I have held leadership roles in different organizations before, such as on my sports teams or for group projects, but being a supervisor here is very different from these past positions for a couple of reasons. The first reason is that I do not have a lot of experience or preparation for this role, so I am having to constantly rely on help and guidance from more experienced supervisors. It is a struggle to find the balance between acting like I know everything when of course I don’t, which would cause errors by leading me to make uninformed decisions, and acting like I know nothing, which also would slow us down because I would have to wait for someone else to make every single decision for me. I am striving to present myself to my team as someone who is capable of leading them so they can be confident in my decisions, while still showing that I don’t know everything and am open to input.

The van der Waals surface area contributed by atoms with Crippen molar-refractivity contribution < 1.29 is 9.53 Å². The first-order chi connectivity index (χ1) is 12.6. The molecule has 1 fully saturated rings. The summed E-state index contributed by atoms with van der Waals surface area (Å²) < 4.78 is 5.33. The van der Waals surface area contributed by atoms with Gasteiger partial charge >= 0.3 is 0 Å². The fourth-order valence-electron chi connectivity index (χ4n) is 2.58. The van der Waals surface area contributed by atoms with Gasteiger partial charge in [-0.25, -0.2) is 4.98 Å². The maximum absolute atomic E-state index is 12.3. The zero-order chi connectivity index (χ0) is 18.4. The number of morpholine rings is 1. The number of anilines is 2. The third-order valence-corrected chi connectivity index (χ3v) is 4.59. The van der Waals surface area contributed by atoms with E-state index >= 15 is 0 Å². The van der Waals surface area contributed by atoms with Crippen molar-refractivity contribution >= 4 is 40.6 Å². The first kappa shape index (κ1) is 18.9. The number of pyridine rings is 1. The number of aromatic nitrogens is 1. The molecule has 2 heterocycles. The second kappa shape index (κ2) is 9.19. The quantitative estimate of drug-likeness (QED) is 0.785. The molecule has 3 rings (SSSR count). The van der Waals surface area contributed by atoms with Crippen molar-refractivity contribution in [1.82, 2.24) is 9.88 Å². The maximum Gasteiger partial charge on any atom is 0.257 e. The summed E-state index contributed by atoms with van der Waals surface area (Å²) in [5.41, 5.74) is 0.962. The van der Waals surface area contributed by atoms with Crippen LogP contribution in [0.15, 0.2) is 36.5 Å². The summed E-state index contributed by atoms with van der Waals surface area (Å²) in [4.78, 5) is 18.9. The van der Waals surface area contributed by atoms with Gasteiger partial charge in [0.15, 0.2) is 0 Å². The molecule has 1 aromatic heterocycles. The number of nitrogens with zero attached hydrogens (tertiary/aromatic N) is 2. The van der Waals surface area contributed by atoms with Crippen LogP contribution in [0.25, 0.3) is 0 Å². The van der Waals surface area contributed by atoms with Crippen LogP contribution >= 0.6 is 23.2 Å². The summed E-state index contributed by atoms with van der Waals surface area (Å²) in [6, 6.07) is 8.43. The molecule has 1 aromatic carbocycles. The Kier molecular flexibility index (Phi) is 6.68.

The pressure to find this balance is increased by the other major difference between this and other leadership roles I have had, which is that the people I am leading are much different in age than me. All three of my team members are older than me and one has more years of experience than I do. The only reason I am the supervisor is because I am familiar with how this specific dig operates. This makes it extra important for me to find the right balance in how I present myself, because there is less natural reason for them to trust my decisions and work with me.
Being put in a supervisory position on this project is improving my leadership skills by forcing me to check how I’m presenting myself and actively consider what leadership style I need to adopt in order to best achieve what I’m trying to achieve. It is also teaching how to lead while not being an expert, which I think is a valuable skill to have.
Featured image: my daily spread of paperwork, involving two laptops, two notebooks, and stacks of context sheets.